Check Out Our New Exhibit!!
The University of Iowa is committed to sustainability and becoming a green campus. You can read about the various goals in 2020 Vision – The University of Iowa’s Sustainability Targets. And check out the progress report! Our latest exhibit showcases some of the many resources available in our library and also highlights a few of the LEED certified buildings on campus.
What is a LEED building and how is the UI doing towards the goal of sustainability?
Leadership in Energy and Environmental Design (LEED) is a program which recognizes 5 key areas of environmental – and human – health. Looking at sustainable building site development, water savings, energy efficiency, materials selection and indoor environmental quality promotes a whole-building approach to sustainability.
Creating sustainable environments is a very complex task – beginning with key infrastructure elements. According to Woodrow W. Clark II and Grant Cooke, authors of The Green Industrial Revolution, besides those key elements listed above, it also includes transportation, telecommunications and the belief systems, behavior and values of the residents.
The University of Iowa has set a minimum standard of Silver certification for all new buildings and renovation projects. Currently there are 12 LEED certified buildings on campus and 5 that are pending certification. Of the 12 certified buildings, 9 are certified Gold, and 2 are certified Platinum. Of the 5 that are pending certification, 2 are pending Gold, 1 is targeting Silver certification, 1 is pending, and the College of Engineering Seamans Center Annex is targeting Gold/Platinum. The UI Health Care Facilities has 1 facility certified Silver and 2 more pending Silver. The UI Facilities Management has over 20 LEED professionals on staff!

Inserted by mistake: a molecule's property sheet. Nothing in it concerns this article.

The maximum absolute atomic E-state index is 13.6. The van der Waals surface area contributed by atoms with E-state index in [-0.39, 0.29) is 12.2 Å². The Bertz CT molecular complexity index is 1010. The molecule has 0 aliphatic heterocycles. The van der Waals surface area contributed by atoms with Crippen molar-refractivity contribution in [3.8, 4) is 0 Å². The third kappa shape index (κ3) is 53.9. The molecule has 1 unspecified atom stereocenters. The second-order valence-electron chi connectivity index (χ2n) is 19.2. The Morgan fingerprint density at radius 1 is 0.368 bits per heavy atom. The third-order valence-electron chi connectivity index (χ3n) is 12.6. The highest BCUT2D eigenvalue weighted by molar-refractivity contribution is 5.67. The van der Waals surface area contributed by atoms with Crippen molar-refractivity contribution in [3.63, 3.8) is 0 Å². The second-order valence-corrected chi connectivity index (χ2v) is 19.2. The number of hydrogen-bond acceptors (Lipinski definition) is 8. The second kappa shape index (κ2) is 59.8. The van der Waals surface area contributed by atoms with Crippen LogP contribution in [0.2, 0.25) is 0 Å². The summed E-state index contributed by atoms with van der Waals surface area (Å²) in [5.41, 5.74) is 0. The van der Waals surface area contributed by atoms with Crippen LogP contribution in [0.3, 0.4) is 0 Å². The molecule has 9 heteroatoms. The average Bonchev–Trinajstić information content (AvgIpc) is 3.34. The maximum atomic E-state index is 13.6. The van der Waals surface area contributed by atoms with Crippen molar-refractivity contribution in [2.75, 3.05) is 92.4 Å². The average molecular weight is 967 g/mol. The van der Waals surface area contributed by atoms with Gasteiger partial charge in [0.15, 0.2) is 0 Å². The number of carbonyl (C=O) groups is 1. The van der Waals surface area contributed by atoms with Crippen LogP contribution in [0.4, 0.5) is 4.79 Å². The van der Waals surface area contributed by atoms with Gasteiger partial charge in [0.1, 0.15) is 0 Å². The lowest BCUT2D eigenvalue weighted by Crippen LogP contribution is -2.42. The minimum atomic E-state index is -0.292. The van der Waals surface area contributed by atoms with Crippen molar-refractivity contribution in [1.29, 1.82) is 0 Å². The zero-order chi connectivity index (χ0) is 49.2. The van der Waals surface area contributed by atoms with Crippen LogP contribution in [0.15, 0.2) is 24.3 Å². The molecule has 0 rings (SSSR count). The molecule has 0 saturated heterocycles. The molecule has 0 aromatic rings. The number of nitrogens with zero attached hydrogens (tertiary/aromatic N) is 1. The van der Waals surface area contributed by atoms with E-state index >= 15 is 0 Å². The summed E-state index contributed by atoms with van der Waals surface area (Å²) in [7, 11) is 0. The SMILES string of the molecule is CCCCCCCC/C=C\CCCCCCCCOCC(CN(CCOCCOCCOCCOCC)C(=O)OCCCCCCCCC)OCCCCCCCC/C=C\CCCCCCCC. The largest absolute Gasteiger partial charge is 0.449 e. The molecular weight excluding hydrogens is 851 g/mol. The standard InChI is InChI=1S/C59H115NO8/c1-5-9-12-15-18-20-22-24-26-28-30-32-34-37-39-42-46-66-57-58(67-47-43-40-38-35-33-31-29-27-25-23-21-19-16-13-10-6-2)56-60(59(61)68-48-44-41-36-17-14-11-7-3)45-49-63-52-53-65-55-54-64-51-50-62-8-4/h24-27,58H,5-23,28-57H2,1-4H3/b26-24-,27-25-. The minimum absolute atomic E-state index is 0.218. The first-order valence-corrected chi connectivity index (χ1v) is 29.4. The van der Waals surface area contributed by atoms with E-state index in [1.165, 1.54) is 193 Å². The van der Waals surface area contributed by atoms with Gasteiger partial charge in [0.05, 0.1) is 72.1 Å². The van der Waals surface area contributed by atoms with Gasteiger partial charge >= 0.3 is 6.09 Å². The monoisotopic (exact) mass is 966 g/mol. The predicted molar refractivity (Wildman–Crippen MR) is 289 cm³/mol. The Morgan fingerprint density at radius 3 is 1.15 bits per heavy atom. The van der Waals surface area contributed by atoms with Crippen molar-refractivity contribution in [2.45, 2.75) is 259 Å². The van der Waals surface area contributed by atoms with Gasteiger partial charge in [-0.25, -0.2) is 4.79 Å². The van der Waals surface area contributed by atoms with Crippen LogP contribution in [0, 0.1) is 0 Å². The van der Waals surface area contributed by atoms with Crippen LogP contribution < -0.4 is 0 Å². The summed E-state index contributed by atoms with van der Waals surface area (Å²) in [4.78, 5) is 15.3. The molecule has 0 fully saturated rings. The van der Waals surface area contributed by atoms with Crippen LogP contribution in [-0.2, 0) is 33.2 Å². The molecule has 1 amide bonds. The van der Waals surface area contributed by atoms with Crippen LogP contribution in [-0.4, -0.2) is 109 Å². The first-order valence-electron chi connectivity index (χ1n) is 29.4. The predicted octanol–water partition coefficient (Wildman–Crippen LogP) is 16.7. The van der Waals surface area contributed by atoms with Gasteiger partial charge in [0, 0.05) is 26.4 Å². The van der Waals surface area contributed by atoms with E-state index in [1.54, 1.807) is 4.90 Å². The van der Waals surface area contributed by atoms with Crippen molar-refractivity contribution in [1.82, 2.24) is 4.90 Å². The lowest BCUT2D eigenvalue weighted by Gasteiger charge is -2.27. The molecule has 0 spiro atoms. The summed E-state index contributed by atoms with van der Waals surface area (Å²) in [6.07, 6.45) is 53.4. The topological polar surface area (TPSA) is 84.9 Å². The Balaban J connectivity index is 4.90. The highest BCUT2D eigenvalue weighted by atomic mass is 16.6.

The College of Engineering is aiming for Platinum certification for the Seamans Center annex. The annex will incorporate “lots of green space, with active water filtration ponds and re-use of gray water, and we’re looking at photovoltaics as well,” said College of Engineering Dean Alec Scranton in the College of Engineering article, “And Something More.”
The Information Technology Facility was completed in 2011 and was the first building on campus to earn the LEED Platinum certification. The annual energy savings are estimated to be 71%; 55% of the wood-based construction materials were Forest Stewardship Council certified. It also has carpool parking and encourages biking to work by providing bicycle storage and shower facilities.
The University of Iowa has been installing green roofs on the new and remodeled buildings. The first-ever green roof was installed on the Pappajohn Biodmedical Discovery Building (PBDB). A green roof absorbs and stores rainwater and hot rooftop surfaces transfer their heat to storm water. A green roof reduces runoff from the building, too. The College of Engineering, Seamans Center, also has a small 600 square foot green roof.
Come and see the model of a green roof in our Green Engineering Exhibit!!